by GREGORY HARGREAVES © May 2014
The Chrysler Newark Assembly Plant, before and after demolition. In the United States, disposability extends even to the built environment, and industrial infrastructure is particularly susceptible. The image on the left shows the site as it appeared circa 2002, the image on the right shows the site after demolition, circa 2012. Note the enormous footprint of the plant, 3.4M ft² or 78 acres, the highway connections to the south and east, the railroad siding to the north, and the surrounding residential and green spaces which form the environmental context of the site. Image credit: © 2002, 2012 United States Geological Survey.
The physical shape of the plant created a distinctive work experience for employees, including the stifling heat of summer. Organization of the line also created work groups, the building blocks of factory community that in some cases outlived the plant itself. Image credit: University of Delaware Library Special Collections.
An aerial view of the Chrysler Newark site, circa 2010. The sprawling complex shaped the daily experience of hundreds of workers. This image illustrates how the plant was embedded within the surrounding built environment, and suggests its prominence in the development of local community. Note the residential development at top right, much of which was constructed as housing for plant employees, including those along Chrysler Avenue. Image credit: © 2011 Greg Sachs, http://www.udel.edu/star/archive-photo-gallery.html
Architecturally, the Chrysler Newark Plant was an enormous shed. It was massive, modern, metal, and mechanized. As suggested by this image, the whole building could not be viewed at once from the ground. Image credit: University of Delaware Library Special Collections.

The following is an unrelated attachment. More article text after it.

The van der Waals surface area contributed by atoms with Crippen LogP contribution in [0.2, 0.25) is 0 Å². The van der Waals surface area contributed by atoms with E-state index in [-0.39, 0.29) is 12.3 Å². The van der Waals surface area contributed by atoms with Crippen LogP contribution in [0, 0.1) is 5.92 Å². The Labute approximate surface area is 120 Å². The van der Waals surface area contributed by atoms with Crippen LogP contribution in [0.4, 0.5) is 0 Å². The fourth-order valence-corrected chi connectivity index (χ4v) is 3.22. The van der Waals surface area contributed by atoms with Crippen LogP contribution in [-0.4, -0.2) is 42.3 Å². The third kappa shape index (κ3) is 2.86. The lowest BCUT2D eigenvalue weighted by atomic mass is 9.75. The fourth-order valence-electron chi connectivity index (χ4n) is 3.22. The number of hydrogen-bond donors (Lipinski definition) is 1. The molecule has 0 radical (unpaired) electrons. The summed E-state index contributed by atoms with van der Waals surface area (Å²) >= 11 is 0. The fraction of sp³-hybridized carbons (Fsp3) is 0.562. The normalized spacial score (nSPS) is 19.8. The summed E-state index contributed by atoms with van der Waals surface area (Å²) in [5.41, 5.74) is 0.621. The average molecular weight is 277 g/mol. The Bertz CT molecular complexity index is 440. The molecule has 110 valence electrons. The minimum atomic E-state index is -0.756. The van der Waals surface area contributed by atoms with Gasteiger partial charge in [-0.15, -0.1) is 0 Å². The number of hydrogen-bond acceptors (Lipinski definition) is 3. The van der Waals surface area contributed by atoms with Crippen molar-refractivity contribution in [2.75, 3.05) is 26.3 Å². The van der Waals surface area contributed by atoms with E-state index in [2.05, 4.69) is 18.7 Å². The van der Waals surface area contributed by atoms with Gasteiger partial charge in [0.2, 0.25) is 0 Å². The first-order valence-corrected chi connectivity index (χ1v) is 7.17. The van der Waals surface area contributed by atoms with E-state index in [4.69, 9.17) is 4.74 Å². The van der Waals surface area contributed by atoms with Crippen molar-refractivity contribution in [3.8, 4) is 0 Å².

This image shows a portion of the Chrysler Newark plant and its surroundings, circa 1984. The people lined up are there for Family Day 1984, an event that brought the larger community into the plant for hot dogs, raffles, and work exhibits. Image credit: University of Delaware Library Special Collections.
Crowds of locals rub shoulders on the factory floor during Family Day 1984. The structure of the plant is revealed by the crisscrossing girders, the artificial lighting, and the convergence of lines toward a distant vanishing point. Image credit: University of Delaware Library Special Collections.
During the 1990s, the plant instituted a recycling program. Although the program may have helped reduce the environmental impact of plant activities, the company likely initiated it to clean up the plant’s reputation, which had suffered from repeated fires, improper disposal of chemicals resulting in the contamination of local groundwater, and the discharge of air pollution, for which Chrysler received large fines from the Environmental Protection Agency. Image credit: University of Delaware Library Special Collections.
A dramatic image of the demolition of the plant, circa 2010. This image shows us how the building was put together and how it got pulled apart. Note that the demolition engines sport Delaware colors, symbolic of the University of Delaware’s role in disposing of the plant. Image credit: © 2011 Greg Sachs, http://www.udel.edu/star/archive-photo-gallery.html
As demolition progressed, the building’s components were recycled, which involved disassembling, sorting, processing, and selling it on the international market for wreckage. Note the piles of material in the front center. Image credit: © 2011 Greg Sachs, http://www.udel.edu/star/archive-photo-gallery.html
A special thanks to Mack Trucks for allowing the recording of the distinctive sounds of vehicle assembly in their Macungie, Pennsylvania facility.